TAMPA -- Steven Stamkos feels like he goes back in time whenever he steps on the ice with Nikita Kucherov.
"I think [playing with] Kuch is probably the closest for me personally to having that chemistry [that I had] with Marty [St. Louis]," Stamkos, the Tampa Bay Lightning captain, said. "It's a tough thing to find in this League, that chemistry."
Stamkos and St. Louis found their chemistry quickly and were magical on the same line, an elite righty-lefty combination that combined 667 points (287 goals, 380 assists) from 2009-13.
Stamkos and Kucherov, also a righty-lefty combination on the same line, could be just as effective with Kucherov being the new St. Louis.
"It's just easy when you're out there with him," Stamkos said. "He's one of the best players in the League."
Kucherov, 24, has goals in each of the Lightning's first five games, becoming the first player in franchise history to accomplish that feat. He has eight points (five goals, three assists) and Stamkos has seven points (one goal, six assists, including assists on three of Kucherov's goals.
The production is a continuation of what they started last season, when Kucherov and Stamkos combined for 41 points (17 goals, 24 assists) in 17 games before Stamkos was lost for the season with a knee injury.
Video: PIT@TBL: Stamkos scores PPG, ties club record
The Lightning (4-1-0) have won three straight games. They begin a three-game road trip against the Detroit Red Wings at Little Caesars Arena on Monday (7:30 p.m. ET; SN1, TVA Sports, SUN, FS-D, NHL.TV).
"I saw [Stamkos] play with St. Louis, so I know what to expect from him," Kucherov said. "I know what he's going to do in certain situations in the zone. It's all in my head. I remember always St. Louis talked about little things and I listened to him. I have seen a lot of highlights with [St. Louis] and Stammer so I know what to expect from Stammer."
Kucherov regrets never getting a chance to play with the Lightning when they had St. Louis and a healthy Stamkos.
"It was my dream to play with them once," he said.
He instead made his NHL debut with Tampa Bay on Nov. 25, 2013, two weeks after Stamkos broke his leg against the Boston Bruins. The day Stamkos announced he was coming back, March 5, 2014, was also the day the Lightning traded St. Louis to the New York Rangers.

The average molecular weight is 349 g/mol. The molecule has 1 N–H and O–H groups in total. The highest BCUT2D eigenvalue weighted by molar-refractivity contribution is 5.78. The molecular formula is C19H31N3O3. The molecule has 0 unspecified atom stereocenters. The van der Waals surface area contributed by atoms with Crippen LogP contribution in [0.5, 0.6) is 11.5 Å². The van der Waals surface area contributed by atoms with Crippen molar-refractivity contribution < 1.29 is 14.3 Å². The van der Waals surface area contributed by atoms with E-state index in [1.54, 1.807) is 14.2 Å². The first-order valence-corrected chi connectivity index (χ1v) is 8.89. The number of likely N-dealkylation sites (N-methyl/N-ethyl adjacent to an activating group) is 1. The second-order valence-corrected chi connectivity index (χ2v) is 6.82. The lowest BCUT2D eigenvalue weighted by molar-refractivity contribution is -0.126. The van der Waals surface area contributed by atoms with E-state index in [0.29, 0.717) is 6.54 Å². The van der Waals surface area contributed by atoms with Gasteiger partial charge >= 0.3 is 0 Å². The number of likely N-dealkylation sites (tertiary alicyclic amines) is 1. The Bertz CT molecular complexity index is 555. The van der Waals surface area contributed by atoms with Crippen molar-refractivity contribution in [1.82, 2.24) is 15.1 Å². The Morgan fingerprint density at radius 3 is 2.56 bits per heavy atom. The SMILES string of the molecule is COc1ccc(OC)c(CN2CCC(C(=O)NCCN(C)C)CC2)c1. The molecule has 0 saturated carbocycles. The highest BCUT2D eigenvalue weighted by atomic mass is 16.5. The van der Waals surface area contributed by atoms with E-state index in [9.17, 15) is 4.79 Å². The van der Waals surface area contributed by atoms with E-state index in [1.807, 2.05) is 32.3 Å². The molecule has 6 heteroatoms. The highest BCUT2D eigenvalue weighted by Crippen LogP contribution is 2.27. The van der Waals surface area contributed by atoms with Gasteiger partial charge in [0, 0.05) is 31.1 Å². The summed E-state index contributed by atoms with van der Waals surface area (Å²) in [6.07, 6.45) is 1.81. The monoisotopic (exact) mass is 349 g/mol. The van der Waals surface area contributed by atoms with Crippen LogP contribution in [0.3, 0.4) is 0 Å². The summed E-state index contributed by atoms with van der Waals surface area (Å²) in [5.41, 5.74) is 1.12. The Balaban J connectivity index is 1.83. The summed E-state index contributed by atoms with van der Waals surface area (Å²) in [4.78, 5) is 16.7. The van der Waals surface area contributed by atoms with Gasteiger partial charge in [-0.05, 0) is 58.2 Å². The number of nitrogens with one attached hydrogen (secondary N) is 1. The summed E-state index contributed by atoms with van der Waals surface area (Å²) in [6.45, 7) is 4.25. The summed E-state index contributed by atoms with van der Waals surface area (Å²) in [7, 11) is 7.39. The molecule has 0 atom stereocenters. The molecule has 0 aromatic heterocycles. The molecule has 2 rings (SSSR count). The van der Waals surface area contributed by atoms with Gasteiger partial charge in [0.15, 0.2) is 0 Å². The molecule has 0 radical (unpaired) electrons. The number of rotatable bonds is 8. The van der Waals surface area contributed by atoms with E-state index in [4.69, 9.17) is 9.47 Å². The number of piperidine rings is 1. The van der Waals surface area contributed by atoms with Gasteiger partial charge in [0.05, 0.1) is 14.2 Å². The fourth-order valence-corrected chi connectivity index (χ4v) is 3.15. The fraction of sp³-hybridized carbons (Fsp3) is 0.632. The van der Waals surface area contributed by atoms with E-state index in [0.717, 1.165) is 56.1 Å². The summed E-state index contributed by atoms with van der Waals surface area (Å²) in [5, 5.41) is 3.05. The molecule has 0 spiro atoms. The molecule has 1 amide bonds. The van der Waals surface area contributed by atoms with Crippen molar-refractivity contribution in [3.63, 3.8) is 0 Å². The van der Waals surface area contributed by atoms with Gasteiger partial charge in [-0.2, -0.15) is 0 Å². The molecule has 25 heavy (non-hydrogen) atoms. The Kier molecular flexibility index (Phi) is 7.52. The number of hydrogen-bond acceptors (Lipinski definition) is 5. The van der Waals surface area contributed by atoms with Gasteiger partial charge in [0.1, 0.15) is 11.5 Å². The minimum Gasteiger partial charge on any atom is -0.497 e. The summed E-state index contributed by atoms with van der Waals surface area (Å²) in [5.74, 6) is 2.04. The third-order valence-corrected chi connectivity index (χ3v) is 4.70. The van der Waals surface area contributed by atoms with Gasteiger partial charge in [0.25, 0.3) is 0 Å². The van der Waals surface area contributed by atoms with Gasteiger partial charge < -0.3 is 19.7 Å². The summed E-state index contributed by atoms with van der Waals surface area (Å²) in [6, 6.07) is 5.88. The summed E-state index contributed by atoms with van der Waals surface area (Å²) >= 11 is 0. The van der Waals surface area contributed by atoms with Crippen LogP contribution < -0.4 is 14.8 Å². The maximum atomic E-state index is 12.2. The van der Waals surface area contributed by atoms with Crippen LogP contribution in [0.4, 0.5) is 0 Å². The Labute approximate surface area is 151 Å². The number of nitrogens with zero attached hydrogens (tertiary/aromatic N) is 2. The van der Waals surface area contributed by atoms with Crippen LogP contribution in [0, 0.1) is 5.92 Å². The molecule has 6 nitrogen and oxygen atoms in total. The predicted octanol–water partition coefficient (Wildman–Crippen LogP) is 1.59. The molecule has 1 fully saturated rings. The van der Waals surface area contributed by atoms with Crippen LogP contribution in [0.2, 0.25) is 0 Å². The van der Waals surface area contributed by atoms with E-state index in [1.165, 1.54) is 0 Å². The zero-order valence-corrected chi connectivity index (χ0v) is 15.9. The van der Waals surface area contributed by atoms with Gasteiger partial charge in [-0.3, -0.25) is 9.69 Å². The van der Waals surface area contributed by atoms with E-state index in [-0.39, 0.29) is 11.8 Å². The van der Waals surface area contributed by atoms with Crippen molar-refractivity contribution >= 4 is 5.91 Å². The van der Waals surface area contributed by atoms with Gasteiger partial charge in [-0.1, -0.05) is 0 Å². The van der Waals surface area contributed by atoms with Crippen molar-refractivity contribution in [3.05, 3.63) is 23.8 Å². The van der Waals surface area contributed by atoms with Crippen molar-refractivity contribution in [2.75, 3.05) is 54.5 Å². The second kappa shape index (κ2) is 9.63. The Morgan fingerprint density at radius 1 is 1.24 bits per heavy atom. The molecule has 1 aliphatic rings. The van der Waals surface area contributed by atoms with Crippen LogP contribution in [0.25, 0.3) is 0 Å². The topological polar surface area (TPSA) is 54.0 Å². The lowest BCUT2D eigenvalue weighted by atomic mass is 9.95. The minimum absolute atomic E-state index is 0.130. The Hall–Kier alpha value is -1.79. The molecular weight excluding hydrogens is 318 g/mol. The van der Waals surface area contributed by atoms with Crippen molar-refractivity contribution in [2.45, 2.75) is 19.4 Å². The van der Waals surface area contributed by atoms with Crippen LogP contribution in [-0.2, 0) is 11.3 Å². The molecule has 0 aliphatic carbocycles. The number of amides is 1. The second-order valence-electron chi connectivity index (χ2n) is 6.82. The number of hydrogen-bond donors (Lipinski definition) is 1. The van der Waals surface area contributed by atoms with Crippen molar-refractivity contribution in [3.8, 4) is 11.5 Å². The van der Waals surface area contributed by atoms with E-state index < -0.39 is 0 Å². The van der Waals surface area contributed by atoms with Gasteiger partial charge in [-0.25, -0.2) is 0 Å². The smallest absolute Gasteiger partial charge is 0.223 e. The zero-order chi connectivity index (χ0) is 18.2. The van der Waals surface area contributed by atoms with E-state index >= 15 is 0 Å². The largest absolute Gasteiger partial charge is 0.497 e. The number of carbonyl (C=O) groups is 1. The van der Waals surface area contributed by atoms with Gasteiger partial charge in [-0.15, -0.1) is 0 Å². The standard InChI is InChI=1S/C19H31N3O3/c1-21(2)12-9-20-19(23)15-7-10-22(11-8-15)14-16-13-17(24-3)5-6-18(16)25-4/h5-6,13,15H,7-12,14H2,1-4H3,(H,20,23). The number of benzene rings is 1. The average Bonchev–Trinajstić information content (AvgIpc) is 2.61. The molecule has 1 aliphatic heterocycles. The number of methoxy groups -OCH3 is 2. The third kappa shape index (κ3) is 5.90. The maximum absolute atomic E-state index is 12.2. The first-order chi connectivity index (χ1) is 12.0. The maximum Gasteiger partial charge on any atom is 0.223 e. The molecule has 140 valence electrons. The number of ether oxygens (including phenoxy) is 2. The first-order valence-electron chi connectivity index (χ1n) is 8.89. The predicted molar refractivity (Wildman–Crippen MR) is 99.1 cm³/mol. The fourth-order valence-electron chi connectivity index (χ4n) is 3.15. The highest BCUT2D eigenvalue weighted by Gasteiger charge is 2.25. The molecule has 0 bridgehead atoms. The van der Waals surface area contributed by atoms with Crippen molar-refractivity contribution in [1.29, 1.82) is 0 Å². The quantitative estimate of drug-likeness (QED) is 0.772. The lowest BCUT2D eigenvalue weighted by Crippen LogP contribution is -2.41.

However, Kucherov said the highlights he would watch of Stamkos and St. Louis playing together stuck out to him.
"Sometimes, plays they did, I feel what they did it was going through my mind too, that I would do the same thing," Kucherov said. "So when they put us [he and Stamkos] together, we had that chemistry."
Video: TBL@FLA: Kucherov cashes in on loose puck in front
St. Louis, who retired after the 2014-15 season with 1,033 points in 1,134 games, said he enjoys watching Kucherov play, especially with Stamkos, because he feels like he's watching a younger version of himself.
"We have a lot of similarities," St. Louis said. "He's really good coming down the right side and being deceptive, understanding that he's playing with Stamkos. He's always aware of where Stammer is."
St. Louis said it's key to have that sense when you're playing with Stamkos because he typically wants to have the puck once he gets into the zone so he can make plays. Stamkos used to be more of a shooter and Kucherov the playmaker, but St. Louis said the roles have reversed.
"Kucherov knows when he gets in the zone he'll probably have nothing so he has to do something to help Stammer when he comes in," St. Louis said. "He's got to play for the next three or four seconds a certain way so he can put the puck on Stammer's stick. He's got such a great feel for the game and where everyone is on the ice. I feel that was my strength. He's the right player to play with Stammer."
Kucherov, much like St. Louis did, has also grown into an elite player early in his NHL career. He scored 40 goals last season, up from 30 in 2015-16. He scored 32 goals in 56 games after Stamkos sustained his knee injury.
Kucherov had more of a shot-first mentality last season and finished with a career-high 246 shots on goal, up 37 from the season prior in three fewer games.
Part of his spike in production, and in shots on goal, had to do with the fact that the Lightning needed more from him with Stamkos out. But it also had to do with comfort and confidence, two things St. Louis remembers feeling when the puck started to go in for him early in his career.
Video: Caley Chelios on the Tampa Bay Lightning defense
The puck is still going in for Kucherov this season, and he's even averaging more shots on goal per game (3.6) than he did last season (3.3).
"Now that he's got his own identity and he's got a little swagger he's starting to shoot more," St. Louis said. "He can be like, 'Hey, I can do this on my own too. I've earned that right of being a little more selfish.'"
Kucherov, who admittedly has had to shake off his natural pass-first mentality, said he worked on his shot all summer. He continues to do so before and after practice.
Not surprisingly, St. Louis used to do the same thing.
"It was really noticeable this summer when [Kucherov] showed up here in Tampa two months before the season was starting," Lightning coach Jon Cooper said. "Normally, that doesn't happen. Tampa is a little hot so it's understandable why guys don't come back too early, but he did. He was at the rink every single day working on his game. That's how the great players become elite players. That's what he's done. He is an elite player."
St. Louis was too. Stamkos was a big part of it. History is repeating itself in Tampa Bay.